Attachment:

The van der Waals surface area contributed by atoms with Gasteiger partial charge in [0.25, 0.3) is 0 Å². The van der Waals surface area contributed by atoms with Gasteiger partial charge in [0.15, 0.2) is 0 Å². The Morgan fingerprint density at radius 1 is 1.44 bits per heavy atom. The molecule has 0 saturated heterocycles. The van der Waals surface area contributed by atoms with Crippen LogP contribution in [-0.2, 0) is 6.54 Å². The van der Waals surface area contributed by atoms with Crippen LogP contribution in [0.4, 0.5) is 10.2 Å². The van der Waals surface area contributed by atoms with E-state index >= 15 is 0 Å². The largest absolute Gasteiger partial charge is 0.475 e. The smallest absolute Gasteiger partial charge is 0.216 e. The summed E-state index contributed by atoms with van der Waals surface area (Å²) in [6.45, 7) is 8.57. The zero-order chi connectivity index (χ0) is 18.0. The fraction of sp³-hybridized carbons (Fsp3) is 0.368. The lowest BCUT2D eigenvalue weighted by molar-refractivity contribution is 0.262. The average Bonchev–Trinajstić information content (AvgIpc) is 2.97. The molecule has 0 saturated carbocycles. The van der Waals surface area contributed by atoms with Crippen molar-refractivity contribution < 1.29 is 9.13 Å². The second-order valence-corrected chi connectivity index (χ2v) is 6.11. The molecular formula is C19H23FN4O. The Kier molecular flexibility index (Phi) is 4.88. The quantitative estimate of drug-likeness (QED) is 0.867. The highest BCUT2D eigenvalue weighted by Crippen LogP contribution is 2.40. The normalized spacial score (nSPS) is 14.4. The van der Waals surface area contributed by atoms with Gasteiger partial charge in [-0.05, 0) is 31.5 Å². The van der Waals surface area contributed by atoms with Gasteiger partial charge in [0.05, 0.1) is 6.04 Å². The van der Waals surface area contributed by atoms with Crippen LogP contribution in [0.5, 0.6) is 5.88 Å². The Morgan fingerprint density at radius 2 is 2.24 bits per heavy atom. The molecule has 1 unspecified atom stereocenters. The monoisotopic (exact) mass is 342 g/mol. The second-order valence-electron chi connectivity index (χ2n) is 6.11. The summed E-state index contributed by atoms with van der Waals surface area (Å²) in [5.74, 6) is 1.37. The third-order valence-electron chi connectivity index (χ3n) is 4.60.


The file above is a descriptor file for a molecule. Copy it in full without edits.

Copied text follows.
The van der Waals surface area contributed by atoms with Gasteiger partial charge in [0.25, 0.3) is 0 Å². The van der Waals surface area contributed by atoms with Gasteiger partial charge in [0.15, 0.2) is 0 Å². The Morgan fingerprint density at radius 1 is 1.44 bits per heavy atom. The molecule has 0 saturated heterocycles. The van der Waals surface area contributed by atoms with Crippen LogP contribution in [-0.2, 0) is 6.54 Å². The van der Waals surface area contributed by atoms with Crippen LogP contribution in [0.4, 0.5) is 10.2 Å². The van der Waals surface area contributed by atoms with E-state index >= 15 is 0 Å². The largest absolute Gasteiger partial charge is 0.475 e. The smallest absolute Gasteiger partial charge is 0.216 e. The summed E-state index contributed by atoms with van der Waals surface area (Å²) in [6.45, 7) is 8.57. The zero-order chi connectivity index (χ0) is 18.0. The fraction of sp³-hybridized carbons (Fsp3) is 0.368. The lowest BCUT2D eigenvalue weighted by molar-refractivity contribution is 0.262. The average Bonchev–Trinajstić information content (AvgIpc) is 2.97. The molecule has 0 saturated carbocycles. The van der Waals surface area contributed by atoms with Crippen molar-refractivity contribution < 1.29 is 9.13 Å². The second-order valence-corrected chi connectivity index (χ2v) is 6.11. The molecular formula is C19H23FN4O. The Kier molecular flexibility index (Phi) is 4.88. The quantitative estimate of drug-likeness (QED) is 0.867. The highest BCUT2D eigenvalue weighted by Crippen LogP contribution is 2.40. The normalized spacial score (nSPS) is 14.4. The van der Waals surface area contributed by atoms with Gasteiger partial charge in [-0.05, 0) is 31.5 Å². The van der Waals surface area contributed by atoms with Gasteiger partial charge in [0.05, 0.1) is 6.04 Å². The van der Waals surface area contributed by atoms with Crippen LogP contribution in [0.5, 0.6) is 5.88 Å². The Morgan fingerprint density at radius 2 is 2.24 bits per heavy atom. The molecule has 1 unspecified atom stereocenters. The monoisotopic (exact) mass is 342 g/mol. The second-order valence-electron chi connectivity index (χ2n) is 6.11. The summed E-state index contributed by atoms with van der Waals surface area (Å²) in [5.74, 6) is 1.37. The third-order valence-electron chi connectivity index (χ3n) is 4.60.